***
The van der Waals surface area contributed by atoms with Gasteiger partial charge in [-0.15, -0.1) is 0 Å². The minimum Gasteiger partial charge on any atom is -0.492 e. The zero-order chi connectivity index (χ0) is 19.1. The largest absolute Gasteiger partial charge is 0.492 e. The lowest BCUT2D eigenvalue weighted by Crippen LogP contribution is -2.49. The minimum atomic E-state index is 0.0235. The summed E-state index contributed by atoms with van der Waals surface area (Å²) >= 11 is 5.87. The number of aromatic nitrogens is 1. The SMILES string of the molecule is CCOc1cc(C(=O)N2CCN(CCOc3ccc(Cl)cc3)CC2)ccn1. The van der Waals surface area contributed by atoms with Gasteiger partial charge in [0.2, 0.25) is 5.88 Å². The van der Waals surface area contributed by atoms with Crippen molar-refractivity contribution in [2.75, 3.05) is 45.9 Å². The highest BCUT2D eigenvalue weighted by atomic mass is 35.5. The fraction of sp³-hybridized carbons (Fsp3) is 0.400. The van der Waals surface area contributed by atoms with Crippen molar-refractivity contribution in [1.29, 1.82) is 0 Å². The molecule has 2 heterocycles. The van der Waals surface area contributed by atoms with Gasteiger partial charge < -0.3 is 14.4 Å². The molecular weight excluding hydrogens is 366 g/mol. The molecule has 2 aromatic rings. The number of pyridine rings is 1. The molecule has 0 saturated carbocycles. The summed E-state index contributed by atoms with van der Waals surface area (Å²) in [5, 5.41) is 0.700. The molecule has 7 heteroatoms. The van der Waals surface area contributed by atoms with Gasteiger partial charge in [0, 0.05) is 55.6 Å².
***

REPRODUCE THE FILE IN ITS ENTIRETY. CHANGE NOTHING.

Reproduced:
The van der Waals surface area contributed by atoms with Gasteiger partial charge in [-0.15, -0.1) is 0 Å². The minimum Gasteiger partial charge on any atom is -0.492 e. The zero-order chi connectivity index (χ0) is 19.1. The largest absolute Gasteiger partial charge is 0.492 e. The lowest BCUT2D eigenvalue weighted by Crippen LogP contribution is -2.49. The minimum atomic E-state index is 0.0235. The summed E-state index contributed by atoms with van der Waals surface area (Å²) >= 11 is 5.87. The number of aromatic nitrogens is 1. The SMILES string of the molecule is CCOc1cc(C(=O)N2CCN(CCOc3ccc(Cl)cc3)CC2)ccn1. The van der Waals surface area contributed by atoms with Gasteiger partial charge in [0.2, 0.25) is 5.88 Å². The van der Waals surface area contributed by atoms with Crippen molar-refractivity contribution in [2.75, 3.05) is 45.9 Å². The highest BCUT2D eigenvalue weighted by atomic mass is 35.5. The fraction of sp³-hybridized carbons (Fsp3) is 0.400. The van der Waals surface area contributed by atoms with Crippen molar-refractivity contribution in [1.29, 1.82) is 0 Å². The molecule has 2 heterocycles. The van der Waals surface area contributed by atoms with Gasteiger partial charge < -0.3 is 14.4 Å². The molecular weight excluding hydrogens is 366 g/mol. The molecule has 2 aromatic rings. The number of pyridine rings is 1. The molecule has 0 saturated carbocycles. The summed E-state index contributed by atoms with van der Waals surface area (Å²) in [5, 5.41) is 0.700. The molecule has 7 heteroatoms. The van der Waals surface area contributed by atoms with Gasteiger partial charge in [0, 0.05) is 55.6 Å².